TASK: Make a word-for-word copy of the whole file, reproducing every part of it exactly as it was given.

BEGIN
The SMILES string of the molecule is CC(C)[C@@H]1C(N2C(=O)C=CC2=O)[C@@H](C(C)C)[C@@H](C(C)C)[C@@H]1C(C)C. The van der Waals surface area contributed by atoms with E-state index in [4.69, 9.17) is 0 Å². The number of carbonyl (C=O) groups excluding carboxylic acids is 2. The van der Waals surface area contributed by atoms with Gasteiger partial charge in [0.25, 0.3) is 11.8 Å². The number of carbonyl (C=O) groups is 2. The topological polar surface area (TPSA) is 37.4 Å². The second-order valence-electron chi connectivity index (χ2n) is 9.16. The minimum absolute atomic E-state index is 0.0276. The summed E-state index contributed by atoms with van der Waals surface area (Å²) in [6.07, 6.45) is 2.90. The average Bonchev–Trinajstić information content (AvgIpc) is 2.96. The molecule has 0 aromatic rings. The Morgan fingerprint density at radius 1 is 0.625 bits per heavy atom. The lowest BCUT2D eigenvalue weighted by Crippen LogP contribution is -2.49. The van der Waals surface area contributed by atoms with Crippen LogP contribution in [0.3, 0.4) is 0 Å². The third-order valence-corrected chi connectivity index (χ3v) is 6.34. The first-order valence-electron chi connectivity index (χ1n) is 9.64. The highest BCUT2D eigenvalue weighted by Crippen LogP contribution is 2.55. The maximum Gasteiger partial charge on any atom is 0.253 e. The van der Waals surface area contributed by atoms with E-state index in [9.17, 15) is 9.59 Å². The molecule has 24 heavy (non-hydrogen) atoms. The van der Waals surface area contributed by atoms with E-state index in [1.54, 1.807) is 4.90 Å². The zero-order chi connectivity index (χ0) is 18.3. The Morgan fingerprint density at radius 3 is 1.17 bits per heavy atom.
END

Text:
The SMILES string of the molecule is CC(C)[C@@H]1C(N2C(=O)C=CC2=O)[C@@H](C(C)C)[C@@H](C(C)C)[C@@H]1C(C)C. The van der Waals surface area contributed by atoms with E-state index in [4.69, 9.17) is 0 Å². The number of carbonyl (C=O) groups excluding carboxylic acids is 2. The van der Waals surface area contributed by atoms with Gasteiger partial charge in [0.25, 0.3) is 11.8 Å². The number of carbonyl (C=O) groups is 2. The topological polar surface area (TPSA) is 37.4 Å². The second-order valence-electron chi connectivity index (χ2n) is 9.16. The minimum absolute atomic E-state index is 0.0276. The summed E-state index contributed by atoms with van der Waals surface area (Å²) in [6.07, 6.45) is 2.90. The average Bonchev–Trinajstić information content (AvgIpc) is 2.96. The molecule has 0 aromatic rings. The Morgan fingerprint density at radius 1 is 0.625 bits per heavy atom. The lowest BCUT2D eigenvalue weighted by Crippen LogP contribution is -2.49. The van der Waals surface area contributed by atoms with Crippen LogP contribution in [0.3, 0.4) is 0 Å². The third-order valence-corrected chi connectivity index (χ3v) is 6.34. The first-order valence-electron chi connectivity index (χ1n) is 9.64. The highest BCUT2D eigenvalue weighted by Crippen LogP contribution is 2.55. The maximum Gasteiger partial charge on any atom is 0.253 e. The van der Waals surface area contributed by atoms with E-state index in [9.17, 15) is 9.59 Å². The molecule has 24 heavy (non-hydrogen) atoms. The van der Waals surface area contributed by atoms with E-state index in [1.54, 1.807) is 4.90 Å². The zero-order chi connectivity index (χ0) is 18.3. The Morgan fingerprint density at radius 3 is 1.17 bits per heavy atom.